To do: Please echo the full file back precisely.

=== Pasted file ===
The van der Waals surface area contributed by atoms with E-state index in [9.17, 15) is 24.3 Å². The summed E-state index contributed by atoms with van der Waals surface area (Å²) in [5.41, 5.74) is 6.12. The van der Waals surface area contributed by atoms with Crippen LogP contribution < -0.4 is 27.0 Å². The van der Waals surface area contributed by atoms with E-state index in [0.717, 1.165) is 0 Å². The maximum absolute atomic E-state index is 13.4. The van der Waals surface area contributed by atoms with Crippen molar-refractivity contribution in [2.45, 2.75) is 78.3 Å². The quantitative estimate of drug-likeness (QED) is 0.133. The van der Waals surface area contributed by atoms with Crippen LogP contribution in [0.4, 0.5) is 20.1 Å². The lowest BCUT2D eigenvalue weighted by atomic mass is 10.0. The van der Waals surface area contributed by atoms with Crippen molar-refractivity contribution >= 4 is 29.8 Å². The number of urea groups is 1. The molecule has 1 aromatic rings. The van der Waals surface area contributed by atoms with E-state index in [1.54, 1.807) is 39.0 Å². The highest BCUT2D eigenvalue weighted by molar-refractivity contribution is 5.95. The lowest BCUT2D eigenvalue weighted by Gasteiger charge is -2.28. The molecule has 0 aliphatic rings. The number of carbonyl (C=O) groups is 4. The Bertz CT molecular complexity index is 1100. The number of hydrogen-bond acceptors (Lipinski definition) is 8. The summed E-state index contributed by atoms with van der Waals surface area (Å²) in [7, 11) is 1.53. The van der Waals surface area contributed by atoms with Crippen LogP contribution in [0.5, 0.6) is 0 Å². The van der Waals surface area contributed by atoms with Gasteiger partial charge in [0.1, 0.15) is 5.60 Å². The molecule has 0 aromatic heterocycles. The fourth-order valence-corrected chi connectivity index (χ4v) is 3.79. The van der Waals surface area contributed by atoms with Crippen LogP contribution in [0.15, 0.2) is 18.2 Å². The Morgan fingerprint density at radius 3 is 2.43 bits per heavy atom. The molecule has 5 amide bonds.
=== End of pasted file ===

The van der Waals surface area contributed by atoms with E-state index in [9.17, 15) is 24.3 Å². The summed E-state index contributed by atoms with van der Waals surface area (Å²) in [5.41, 5.74) is 6.12. The van der Waals surface area contributed by atoms with Crippen LogP contribution < -0.4 is 27.0 Å². The van der Waals surface area contributed by atoms with E-state index in [0.717, 1.165) is 0 Å². The maximum absolute atomic E-state index is 13.4. The van der Waals surface area contributed by atoms with Crippen molar-refractivity contribution in [2.45, 2.75) is 78.3 Å². The quantitative estimate of drug-likeness (QED) is 0.133. The van der Waals surface area contributed by atoms with Crippen LogP contribution in [0.4, 0.5) is 20.1 Å². The lowest BCUT2D eigenvalue weighted by atomic mass is 10.0. The van der Waals surface area contributed by atoms with Crippen molar-refractivity contribution >= 4 is 29.8 Å². The number of urea groups is 1. The molecule has 1 aromatic rings. The van der Waals surface area contributed by atoms with E-state index in [1.54, 1.807) is 39.0 Å². The highest BCUT2D eigenvalue weighted by molar-refractivity contribution is 5.95. The lowest BCUT2D eigenvalue weighted by Gasteiger charge is -2.28. The molecule has 0 aliphatic rings. The number of carbonyl (C=O) groups is 4. The Bertz CT molecular complexity index is 1100. The number of hydrogen-bond acceptors (Lipinski definition) is 8. The summed E-state index contributed by atoms with van der Waals surface area (Å²) in [7, 11) is 1.53. The van der Waals surface area contributed by atoms with Crippen LogP contribution in [0.5, 0.6) is 0 Å². The van der Waals surface area contributed by atoms with Gasteiger partial charge in [0.1, 0.15) is 5.60 Å². The molecule has 0 aromatic heterocycles. The fourth-order valence-corrected chi connectivity index (χ4v) is 3.79. The van der Waals surface area contributed by atoms with Crippen LogP contribution in [0.15, 0.2) is 18.2 Å². The Morgan fingerprint density at radius 3 is 2.43 bits per heavy atom. The molecule has 5 amide bonds.